A bullet train runs on the high-speed railway line in northwest China's Shaanxi Province. Credit: Xinhua
A major blueprint for China’s development is in the pipeline. A plenum of the ruling Communist party in late October hashed out the outlines of the country’s 14th five-year plan for 2021–25 and long-range goals for 2035, by which time China will have “basically realised socialist modernisation”.
Earlier this year, a policy term from Beijing made international headlines: China was to foster “a new development paradigm with domestic circulation as the mainstay and domestic and international circulations reinforcing each other”. Since President Xi Jinping first articulated it in April, he has talked about it at the UN and the recent G20 summit.
A lot has been written to demystify the term and its implications for the world. So far, this much seems clear.
It is a proactive decision to pursue quality growth. China has been actively involved in “international circulation” since it started to open up more than four decades ago and especially since it joined the WTO in 2001. Labour-intensive exports relying on foreign resources and markets enabled the boom of the Asian manufacturing powerhouse. But with a per capita GDP of over 10,000 dollars now, the country faces a different picture. It has reached the point where it needs to rely more on innovation to steer clear of the middle-income trap and become a more sophisticated economy.
The dual-circulation paradigm is a hedge against a fluid and volatile international environment. The world economy has never quite been the same following the 2008 financial crisis. Populism and protectionism fueled the backlash against globalisation, while Covid exacerbated such sentiment and led to the disruption of global supply chains. China needs to brace for the worst and sharpen its economic resilience and innovation capabilities, especially in the face of tech blockades. In fact, it would be unusual if typically prudent policymakers in Beijing did not push for a self-reliance drive.
Last but not least, the new paradigm is the inherent need of a large economy with a supersize market. Consumer spending has been China’s leading growth driver over the past six years as the 400-million-strong middle class unleash their spending power. This year, China is estimated to become the biggest retail market in the world. Such vast domestic demand is a magnet for foreign capital and products, opening up new prospects for China’s engagement with the world, which will, in turn, invigorate domestic economic activities, hence the mutual reinforcement of the twin circulations.
Here’s the thing: the dual-circulation paradigm is only one big tree in the forest that make up China’s blueprint for years to come. It remains to be seen what the 14th five-year plan will include, but a flurry of domestic initiatives and diplomatic activities recently have sent a clear signal. China is determined to both boost its domestic demand and engage the international market.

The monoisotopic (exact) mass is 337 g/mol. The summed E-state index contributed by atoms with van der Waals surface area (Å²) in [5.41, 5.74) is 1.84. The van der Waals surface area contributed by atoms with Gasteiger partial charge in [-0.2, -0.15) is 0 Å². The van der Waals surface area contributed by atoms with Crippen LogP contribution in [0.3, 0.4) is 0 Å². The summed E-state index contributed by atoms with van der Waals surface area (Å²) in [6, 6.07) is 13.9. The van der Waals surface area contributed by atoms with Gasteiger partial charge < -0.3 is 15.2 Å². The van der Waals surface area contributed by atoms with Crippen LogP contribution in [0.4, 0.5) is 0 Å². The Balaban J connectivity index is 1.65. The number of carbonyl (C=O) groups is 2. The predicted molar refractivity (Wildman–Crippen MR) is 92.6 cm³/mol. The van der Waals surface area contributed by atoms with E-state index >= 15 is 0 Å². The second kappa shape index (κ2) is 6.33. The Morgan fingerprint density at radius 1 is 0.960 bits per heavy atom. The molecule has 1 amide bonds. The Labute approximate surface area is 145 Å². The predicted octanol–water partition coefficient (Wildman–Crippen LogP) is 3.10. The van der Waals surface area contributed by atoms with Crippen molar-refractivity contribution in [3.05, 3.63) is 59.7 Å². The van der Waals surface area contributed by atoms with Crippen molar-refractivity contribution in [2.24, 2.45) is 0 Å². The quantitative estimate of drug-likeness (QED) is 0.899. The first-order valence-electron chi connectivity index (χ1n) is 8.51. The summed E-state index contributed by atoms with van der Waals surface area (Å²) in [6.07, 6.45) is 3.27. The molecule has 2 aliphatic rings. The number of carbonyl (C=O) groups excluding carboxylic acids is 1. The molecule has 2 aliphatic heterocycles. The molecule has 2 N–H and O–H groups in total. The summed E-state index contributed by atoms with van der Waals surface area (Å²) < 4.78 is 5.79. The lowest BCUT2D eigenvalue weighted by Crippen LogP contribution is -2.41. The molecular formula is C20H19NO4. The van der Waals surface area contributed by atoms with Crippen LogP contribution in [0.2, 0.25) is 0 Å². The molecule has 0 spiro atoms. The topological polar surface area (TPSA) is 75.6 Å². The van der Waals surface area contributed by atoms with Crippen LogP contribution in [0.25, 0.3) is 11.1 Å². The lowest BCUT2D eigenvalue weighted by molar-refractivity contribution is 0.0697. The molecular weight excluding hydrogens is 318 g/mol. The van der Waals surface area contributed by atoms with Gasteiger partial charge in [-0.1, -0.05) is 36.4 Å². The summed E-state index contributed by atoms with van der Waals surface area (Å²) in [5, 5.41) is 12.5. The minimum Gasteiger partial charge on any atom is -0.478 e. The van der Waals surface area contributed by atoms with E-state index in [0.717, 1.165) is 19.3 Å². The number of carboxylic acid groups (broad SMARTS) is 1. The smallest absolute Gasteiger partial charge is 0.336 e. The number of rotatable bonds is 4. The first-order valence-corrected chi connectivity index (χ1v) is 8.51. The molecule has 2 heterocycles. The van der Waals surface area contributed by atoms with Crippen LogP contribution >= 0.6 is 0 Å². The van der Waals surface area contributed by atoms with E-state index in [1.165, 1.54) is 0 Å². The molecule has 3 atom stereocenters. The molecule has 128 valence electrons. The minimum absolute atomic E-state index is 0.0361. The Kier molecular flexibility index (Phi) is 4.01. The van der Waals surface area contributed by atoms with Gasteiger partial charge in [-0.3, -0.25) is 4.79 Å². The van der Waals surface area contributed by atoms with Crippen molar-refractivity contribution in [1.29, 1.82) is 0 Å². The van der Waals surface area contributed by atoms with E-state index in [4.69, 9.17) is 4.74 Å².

On the domestic front, the Shanghai-based China International Import Expo, now in its third year, has concluded with sealed deals of over 72 billion dollars. The financial sector has opened up considerably after foreign equity caps were removed a year ahead of schedule.
On the international stage, it is surely no coincidence that highly symbolic moves have been made back to back. On November 15, China signed the Regional Comprehensive Economic Partnership (RCEP), covering roughly 30 per cent of the world’s population and economic output. Hailed as a victory of multilateralism and free trade, the trade pact is expected to boost China’s involvement in regional supply chains and counter the impact of trade protectionism. A week later, President Xi announced at a meeting of Asia-Pacific economic leaders that the country will “favorably consider” joining the Comprehensive and Progressive Agreement for Trans-Pacific Partnership (CPTPP), a signal of Beijing’s determination to embrace healthy economic competition. The move may have repercussions on a scale comparable to the country’s WTO accession two decades ago.
The EU, in particular, may spot plenty of opportunities in China’s new blueprint. The two sides have a common interest in defending free trade. Both champion necessary reform of the WTO under the able leadership of a new Director-General. Both recognise the significance of free trade for global development and poverty reduction, and have supported the extension of the G20’s Debt Service Suspension Initiative for low-income countries. With China hosting a major conference on biological diversity next year and pledging to achieve carbon neutrality by 2060, the two sides may also explore greater cooperation against environmental challenges that threaten all humanity.
Many Chinese people grew up hearing a line from The Doctrine of the Mean, an ancient Confucian classic: “Preparedness ensures success, while unpreparedness spells failure.” If there’s one thing about China that has proven naysayers wrong time and again, it is its ability to plan ahead and meet goals. International investors and businesses would do well to position themselves for opportunities in the China market. The birds that act early will catch the worm.